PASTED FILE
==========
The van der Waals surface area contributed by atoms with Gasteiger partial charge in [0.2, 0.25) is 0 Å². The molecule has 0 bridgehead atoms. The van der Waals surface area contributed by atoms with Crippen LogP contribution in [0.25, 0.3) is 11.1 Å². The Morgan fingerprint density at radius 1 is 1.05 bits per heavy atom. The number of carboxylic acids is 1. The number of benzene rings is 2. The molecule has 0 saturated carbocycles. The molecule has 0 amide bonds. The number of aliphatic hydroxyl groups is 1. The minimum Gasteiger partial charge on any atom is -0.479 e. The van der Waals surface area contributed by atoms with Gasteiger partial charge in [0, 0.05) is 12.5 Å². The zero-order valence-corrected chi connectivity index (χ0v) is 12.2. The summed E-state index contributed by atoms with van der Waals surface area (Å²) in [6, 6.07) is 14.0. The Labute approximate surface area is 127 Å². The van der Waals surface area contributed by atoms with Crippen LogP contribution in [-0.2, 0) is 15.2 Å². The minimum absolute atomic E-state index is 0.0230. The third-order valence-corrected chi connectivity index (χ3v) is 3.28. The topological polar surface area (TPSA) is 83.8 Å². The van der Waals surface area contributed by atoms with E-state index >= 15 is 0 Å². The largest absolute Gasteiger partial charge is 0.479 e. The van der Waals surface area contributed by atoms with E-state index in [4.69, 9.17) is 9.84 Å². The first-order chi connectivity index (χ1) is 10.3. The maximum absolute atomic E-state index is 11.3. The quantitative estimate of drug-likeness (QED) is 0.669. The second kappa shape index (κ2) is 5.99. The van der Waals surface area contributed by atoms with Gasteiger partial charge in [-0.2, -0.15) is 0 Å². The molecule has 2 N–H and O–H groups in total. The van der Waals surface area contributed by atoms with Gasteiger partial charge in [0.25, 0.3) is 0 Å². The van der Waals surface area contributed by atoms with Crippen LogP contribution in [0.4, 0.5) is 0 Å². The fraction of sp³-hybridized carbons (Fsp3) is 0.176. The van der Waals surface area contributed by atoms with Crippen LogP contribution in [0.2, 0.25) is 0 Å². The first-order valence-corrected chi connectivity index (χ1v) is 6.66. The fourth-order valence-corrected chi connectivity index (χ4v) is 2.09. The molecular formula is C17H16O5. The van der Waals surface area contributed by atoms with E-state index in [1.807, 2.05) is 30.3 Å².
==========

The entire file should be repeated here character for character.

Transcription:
The van der Waals surface area contributed by atoms with Gasteiger partial charge in [0.2, 0.25) is 0 Å². The molecule has 0 bridgehead atoms. The van der Waals surface area contributed by atoms with Crippen LogP contribution in [0.25, 0.3) is 11.1 Å². The Morgan fingerprint density at radius 1 is 1.05 bits per heavy atom. The number of carboxylic acids is 1. The number of benzene rings is 2. The molecule has 0 saturated carbocycles. The molecule has 0 amide bonds. The number of aliphatic hydroxyl groups is 1. The minimum Gasteiger partial charge on any atom is -0.479 e. The van der Waals surface area contributed by atoms with Gasteiger partial charge in [0, 0.05) is 12.5 Å². The zero-order valence-corrected chi connectivity index (χ0v) is 12.2. The summed E-state index contributed by atoms with van der Waals surface area (Å²) in [6, 6.07) is 14.0. The Labute approximate surface area is 127 Å². The van der Waals surface area contributed by atoms with Crippen LogP contribution in [-0.2, 0) is 15.2 Å². The minimum absolute atomic E-state index is 0.0230. The third-order valence-corrected chi connectivity index (χ3v) is 3.28. The topological polar surface area (TPSA) is 83.8 Å². The van der Waals surface area contributed by atoms with E-state index >= 15 is 0 Å². The largest absolute Gasteiger partial charge is 0.479 e. The van der Waals surface area contributed by atoms with E-state index in [4.69, 9.17) is 9.84 Å². The first-order chi connectivity index (χ1) is 10.3. The maximum absolute atomic E-state index is 11.3. The quantitative estimate of drug-likeness (QED) is 0.669. The second kappa shape index (κ2) is 5.99. The van der Waals surface area contributed by atoms with Gasteiger partial charge in [-0.2, -0.15) is 0 Å². The molecule has 2 N–H and O–H groups in total. The van der Waals surface area contributed by atoms with Gasteiger partial charge in [0.25, 0.3) is 0 Å². The van der Waals surface area contributed by atoms with Crippen LogP contribution in [0.4, 0.5) is 0 Å². The fraction of sp³-hybridized carbons (Fsp3) is 0.176. The van der Waals surface area contributed by atoms with Crippen LogP contribution in [0.2, 0.25) is 0 Å². The first-order valence-corrected chi connectivity index (χ1v) is 6.66. The fourth-order valence-corrected chi connectivity index (χ4v) is 2.09. The molecular formula is C17H16O5. The van der Waals surface area contributed by atoms with E-state index in [1.807, 2.05) is 30.3 Å².